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May 24, 2017
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Nonn expected to sue CRPUSD

By: Dave Williams
February 17, 2017
Legally blind trustee’s lawsuit to claim administration is in violation of ADA 

The inability to come to an agreement with the Cotati-Rohnert Park Unified School District for a special aide has prompted Trustee Tim Nonn to take legal action against the district.

Nonn’s attorney, Timothy Elder of the TRE Legal Practice in Fremont, was expected to file a lawsuit in federal court late Wednesday afternoon, claiming the district has violated the Americans with Disabilities Act. The ADA states local government entities must make reasonable modifications for persons with disabilities.

Nonn, who was the top vote-getter in last November’s election, says he needs assistance reading and interpreting documents during school board meetings. He claims the district has not made those reasonable modifications. He also said he’s been met with hostility from three of the four other school board trustees. Leff Brown, says Nonn, has been the only trustee willing to offer any type of assistance.

The district, according to Nonn, has provided certain technology-based assistance such as accessible machine-readable electronic documents for him to read on his computer. “While this accessible technology is helpful, it is not a complete solution,” Nonn said. “I simply need the district to let me use my own independent aide during public meetings at no cost to the district. For over three months, they have refused to provide me with a reason why the independent aide I am currently using is not acceptable. They seem to be determined to litigate the issue out of political spite.”

Superintendent Dr. Robert Haley, Trustees Marc Orloff and Jennifer Wiltermood and School Board President Tracy Farrell were all named as defendants in the lawsuit.

During a special school board meeting held Tuesday, Feb. 14, Nonn was without an aide while the other board members pored over documents and observed a PowerPoint presentation. 

Nonn said neither Orloff, Wiltermood nor Farrell offered any help. Orloff, Wiltermood and Farrell over the years have proved to be reliable votes in board meetings for Haley on just about any issue. None has ever cast a no vote for any issue Haley favors. One could say that if they were to form a singing group, a good name for them would be Robert Haley and the Rubberstamps.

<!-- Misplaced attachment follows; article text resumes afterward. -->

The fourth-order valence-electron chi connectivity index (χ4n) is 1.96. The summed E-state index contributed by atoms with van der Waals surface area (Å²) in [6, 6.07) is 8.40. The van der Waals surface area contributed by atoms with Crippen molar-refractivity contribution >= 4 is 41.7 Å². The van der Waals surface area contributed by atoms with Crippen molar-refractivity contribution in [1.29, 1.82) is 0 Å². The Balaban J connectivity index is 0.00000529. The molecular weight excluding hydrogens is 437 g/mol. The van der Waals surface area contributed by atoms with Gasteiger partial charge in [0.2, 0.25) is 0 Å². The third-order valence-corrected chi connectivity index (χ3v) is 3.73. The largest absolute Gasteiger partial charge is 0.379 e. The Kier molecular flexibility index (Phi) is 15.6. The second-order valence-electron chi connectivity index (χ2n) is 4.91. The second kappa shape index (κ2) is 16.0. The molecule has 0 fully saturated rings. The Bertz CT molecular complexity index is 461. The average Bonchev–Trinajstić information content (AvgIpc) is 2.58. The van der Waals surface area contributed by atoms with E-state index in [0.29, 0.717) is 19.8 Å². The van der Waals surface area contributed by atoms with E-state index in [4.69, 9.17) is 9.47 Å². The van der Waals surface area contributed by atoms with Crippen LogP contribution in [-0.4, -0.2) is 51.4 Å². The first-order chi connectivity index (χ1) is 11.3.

Nonn’s choice for his independent aide is Janet Lowery, who tried to serve as his aide at a school board meeting in December. She was asked to leave the area where the trustees sit but Nonn insisted she stay. After a heated discussion between Haley and Nonn, Orloff, Wiltermood and Farrell voted to adjourn the meeting. On Tuesday, Lowery again tried to serve as Nonn’s aide as he toured a special education program at Rancho Cotate High but again was told she could not be his assistant.

“My request, like so many others, is frustratingly simple,” Nonn said. “It doesn't require any money or extraordinary effort on the part of the district administration. I am blind. I need my independent aide to sit next to me and help me access information at public school board meetings. Why can't we just pull up an extra chair to the table?”

Nonn laments what he perceives to be a waste of resources on the district’s part. 

“My lawyers and I tried for months to reach a settlement with the district through negotiations to avoid a lengthy and costly legal battle,” Nonn said. “But if the district superintendent and other trustees insist on denying my right to accommodations, and so, prevent me from functioning fully as a trustee, I feel there is no other choice.”

Nonn said if he prevails in this case and there is a monetary award, he’ll donate the full amount to the Education Foundation of Cotati-Rohnert Park.